Some candidates are pleasant in interviews, but hiring managers later discover that demeanor is just a façade.

"I always ask the person at the front desk about the candidate," Sponenberg says."It's shocking how often someone will be rude to someone at the front desk and not at the interview."

Unfriendly or condescending comportment isn't allowed at Sponenberg's company, which has a "no asshole rule," she says. "You cannot be a jerk and work here. We're a service business; this has to be an enjoyable experience."

So any sign of rudeness from a candidate will likely lead to his or her rejection.


It's not enough to be qualified. Job candidates also must sell their qualifications by striking the right level of confidence.

A potential employee who makes eye contact, offers a firm handshake, conveys comfort and talks about his or her accomplishments without boasting will often impress a hiring manager, Sponenberg says.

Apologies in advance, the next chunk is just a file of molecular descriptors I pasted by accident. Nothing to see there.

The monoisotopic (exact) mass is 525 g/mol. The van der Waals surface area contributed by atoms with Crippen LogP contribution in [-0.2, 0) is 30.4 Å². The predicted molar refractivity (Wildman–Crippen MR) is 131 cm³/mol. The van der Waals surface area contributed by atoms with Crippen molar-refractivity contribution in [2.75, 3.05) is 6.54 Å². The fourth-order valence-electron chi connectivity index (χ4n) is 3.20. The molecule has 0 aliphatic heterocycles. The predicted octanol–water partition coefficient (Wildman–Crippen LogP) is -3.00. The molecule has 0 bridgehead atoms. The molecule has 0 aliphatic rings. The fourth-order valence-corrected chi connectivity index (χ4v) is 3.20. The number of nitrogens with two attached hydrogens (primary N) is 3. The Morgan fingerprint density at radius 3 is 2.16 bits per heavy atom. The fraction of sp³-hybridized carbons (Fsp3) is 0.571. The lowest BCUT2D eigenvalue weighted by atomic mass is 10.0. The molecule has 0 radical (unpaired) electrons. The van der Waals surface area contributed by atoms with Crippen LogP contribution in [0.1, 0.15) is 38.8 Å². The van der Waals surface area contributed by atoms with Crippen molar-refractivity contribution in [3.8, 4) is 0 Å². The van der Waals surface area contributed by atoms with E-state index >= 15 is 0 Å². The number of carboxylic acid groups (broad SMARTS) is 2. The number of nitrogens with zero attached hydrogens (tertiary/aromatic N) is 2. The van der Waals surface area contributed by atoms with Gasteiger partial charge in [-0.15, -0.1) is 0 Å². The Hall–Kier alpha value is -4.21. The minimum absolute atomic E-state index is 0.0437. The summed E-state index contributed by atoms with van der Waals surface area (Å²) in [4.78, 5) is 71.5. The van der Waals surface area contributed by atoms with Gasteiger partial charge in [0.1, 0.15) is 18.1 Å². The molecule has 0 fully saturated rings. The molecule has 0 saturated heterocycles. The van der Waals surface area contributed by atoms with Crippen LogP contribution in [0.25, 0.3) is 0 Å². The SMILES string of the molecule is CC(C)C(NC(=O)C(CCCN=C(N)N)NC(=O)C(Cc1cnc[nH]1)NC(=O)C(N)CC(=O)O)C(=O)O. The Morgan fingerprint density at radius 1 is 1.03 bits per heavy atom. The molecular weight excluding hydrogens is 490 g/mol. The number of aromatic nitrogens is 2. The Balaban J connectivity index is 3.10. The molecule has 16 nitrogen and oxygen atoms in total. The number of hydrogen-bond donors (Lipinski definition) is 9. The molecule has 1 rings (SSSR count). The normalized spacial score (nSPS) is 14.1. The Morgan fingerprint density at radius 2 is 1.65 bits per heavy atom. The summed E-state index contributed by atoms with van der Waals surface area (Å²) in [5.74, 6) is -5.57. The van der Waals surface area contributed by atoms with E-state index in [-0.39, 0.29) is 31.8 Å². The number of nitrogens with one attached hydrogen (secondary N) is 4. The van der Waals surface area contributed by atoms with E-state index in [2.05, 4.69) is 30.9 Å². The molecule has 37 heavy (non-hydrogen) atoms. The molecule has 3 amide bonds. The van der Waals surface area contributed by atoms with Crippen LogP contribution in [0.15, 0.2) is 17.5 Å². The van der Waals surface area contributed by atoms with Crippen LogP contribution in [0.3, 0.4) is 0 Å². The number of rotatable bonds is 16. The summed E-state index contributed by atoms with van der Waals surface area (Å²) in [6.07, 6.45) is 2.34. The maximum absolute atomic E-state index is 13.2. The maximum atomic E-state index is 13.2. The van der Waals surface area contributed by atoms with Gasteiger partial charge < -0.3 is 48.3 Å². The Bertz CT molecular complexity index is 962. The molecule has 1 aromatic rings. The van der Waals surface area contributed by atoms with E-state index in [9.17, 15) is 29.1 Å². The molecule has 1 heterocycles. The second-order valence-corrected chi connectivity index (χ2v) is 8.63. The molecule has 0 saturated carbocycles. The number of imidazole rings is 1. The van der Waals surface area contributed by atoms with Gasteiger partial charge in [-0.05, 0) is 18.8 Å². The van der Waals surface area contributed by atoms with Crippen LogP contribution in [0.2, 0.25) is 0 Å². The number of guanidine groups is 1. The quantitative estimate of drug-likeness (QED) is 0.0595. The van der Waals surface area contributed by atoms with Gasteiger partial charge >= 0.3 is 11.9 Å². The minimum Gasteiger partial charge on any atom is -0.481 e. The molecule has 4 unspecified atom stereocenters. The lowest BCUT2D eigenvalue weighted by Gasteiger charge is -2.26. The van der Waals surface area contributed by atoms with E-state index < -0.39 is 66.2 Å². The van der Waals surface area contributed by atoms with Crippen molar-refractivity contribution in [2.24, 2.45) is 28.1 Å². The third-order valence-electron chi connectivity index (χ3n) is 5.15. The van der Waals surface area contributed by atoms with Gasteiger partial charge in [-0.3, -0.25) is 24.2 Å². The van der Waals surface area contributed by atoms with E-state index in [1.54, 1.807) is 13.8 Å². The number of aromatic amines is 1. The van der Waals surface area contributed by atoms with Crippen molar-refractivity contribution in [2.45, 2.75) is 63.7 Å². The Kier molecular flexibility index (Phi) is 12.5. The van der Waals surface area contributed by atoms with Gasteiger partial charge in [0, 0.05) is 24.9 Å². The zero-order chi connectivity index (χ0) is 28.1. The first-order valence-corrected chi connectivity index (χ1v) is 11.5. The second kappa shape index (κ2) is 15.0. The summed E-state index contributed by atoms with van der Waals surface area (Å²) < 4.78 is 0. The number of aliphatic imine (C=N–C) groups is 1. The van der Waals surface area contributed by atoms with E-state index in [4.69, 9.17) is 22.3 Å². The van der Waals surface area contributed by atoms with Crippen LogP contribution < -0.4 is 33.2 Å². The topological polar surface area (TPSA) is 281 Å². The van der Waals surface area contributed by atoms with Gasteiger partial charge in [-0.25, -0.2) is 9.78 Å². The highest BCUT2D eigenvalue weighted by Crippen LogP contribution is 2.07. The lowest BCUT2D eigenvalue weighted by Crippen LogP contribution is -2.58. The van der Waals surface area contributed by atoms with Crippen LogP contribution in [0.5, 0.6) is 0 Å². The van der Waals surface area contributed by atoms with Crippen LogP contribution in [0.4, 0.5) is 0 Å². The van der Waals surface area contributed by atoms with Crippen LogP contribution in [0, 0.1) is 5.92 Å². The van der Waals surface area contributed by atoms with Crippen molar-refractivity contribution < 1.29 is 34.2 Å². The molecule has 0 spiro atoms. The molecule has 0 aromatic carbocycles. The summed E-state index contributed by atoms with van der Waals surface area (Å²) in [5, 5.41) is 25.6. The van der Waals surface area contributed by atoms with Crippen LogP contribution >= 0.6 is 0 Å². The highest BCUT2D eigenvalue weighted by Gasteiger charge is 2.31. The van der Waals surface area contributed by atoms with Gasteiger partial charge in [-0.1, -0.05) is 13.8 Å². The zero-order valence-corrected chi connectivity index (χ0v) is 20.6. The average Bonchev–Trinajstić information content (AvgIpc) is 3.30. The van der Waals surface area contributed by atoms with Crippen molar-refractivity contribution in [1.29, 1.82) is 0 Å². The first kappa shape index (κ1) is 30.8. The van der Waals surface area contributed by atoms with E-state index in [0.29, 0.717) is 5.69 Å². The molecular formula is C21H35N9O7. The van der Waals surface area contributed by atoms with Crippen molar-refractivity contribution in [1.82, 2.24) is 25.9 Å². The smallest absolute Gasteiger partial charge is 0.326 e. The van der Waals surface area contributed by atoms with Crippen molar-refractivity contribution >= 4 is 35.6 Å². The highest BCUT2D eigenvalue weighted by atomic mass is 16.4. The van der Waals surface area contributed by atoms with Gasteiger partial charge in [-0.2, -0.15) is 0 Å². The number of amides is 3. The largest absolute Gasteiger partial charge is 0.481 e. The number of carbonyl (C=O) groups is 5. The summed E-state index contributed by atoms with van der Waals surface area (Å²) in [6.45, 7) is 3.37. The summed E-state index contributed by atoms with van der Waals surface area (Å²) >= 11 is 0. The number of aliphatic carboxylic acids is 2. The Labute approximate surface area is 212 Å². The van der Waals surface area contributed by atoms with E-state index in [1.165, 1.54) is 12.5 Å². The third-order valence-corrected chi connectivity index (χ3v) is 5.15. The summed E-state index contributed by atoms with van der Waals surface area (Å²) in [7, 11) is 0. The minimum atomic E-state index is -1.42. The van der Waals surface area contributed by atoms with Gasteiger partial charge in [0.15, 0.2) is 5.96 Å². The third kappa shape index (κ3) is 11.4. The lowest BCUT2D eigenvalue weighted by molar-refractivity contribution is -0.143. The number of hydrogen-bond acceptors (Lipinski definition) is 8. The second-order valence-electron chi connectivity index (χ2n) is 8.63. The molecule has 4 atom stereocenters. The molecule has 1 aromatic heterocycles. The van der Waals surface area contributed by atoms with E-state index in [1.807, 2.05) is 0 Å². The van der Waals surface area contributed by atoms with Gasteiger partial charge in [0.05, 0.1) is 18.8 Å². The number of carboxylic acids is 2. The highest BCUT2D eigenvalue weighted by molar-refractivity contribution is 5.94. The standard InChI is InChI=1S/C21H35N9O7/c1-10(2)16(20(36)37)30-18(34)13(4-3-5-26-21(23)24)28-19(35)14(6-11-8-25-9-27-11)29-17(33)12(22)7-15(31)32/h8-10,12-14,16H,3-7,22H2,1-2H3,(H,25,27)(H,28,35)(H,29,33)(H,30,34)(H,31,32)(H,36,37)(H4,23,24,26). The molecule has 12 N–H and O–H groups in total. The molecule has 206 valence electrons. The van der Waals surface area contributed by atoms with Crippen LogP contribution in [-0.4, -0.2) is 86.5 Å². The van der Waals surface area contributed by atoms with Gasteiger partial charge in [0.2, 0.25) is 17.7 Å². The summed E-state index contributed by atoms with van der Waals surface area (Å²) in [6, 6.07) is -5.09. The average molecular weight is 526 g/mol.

Just be sure not to cross the line into arrogance, she clarifies: "That can sink a job for someone."

Interview Errors

Looking great on paper does not assure a candidate will perform well during the interview process. Hiring managers often use interviews to assess potential employees' self-awareness and so-called soft skills, which many companies consider just as important as technical abilities and experience.

Polished candidates often perform well in interviews, but some can't avoid making basic mistakes. For example, they sometimes reveal too much personal information that's not appropriate for the setting, Sponenberg says: "I've had people cry."

They may come across as unprepared, lacking basic knowledge about the company they could have gleaned through a little research, Stross says. Wearing clothes that are much too formal or too casual for a particular business environment may immediately indicate to a recruiter that a candidate hasn't done his or her homework.

And if they don't take advantage of the opportunity to ask questions, "that's off-putting," says Marc Cenedella, founder and CEO of Ladders Inc., a job search website that targets professionals with six-figure salaries. "Show me how curious and interested you are in this role."

Culture Fit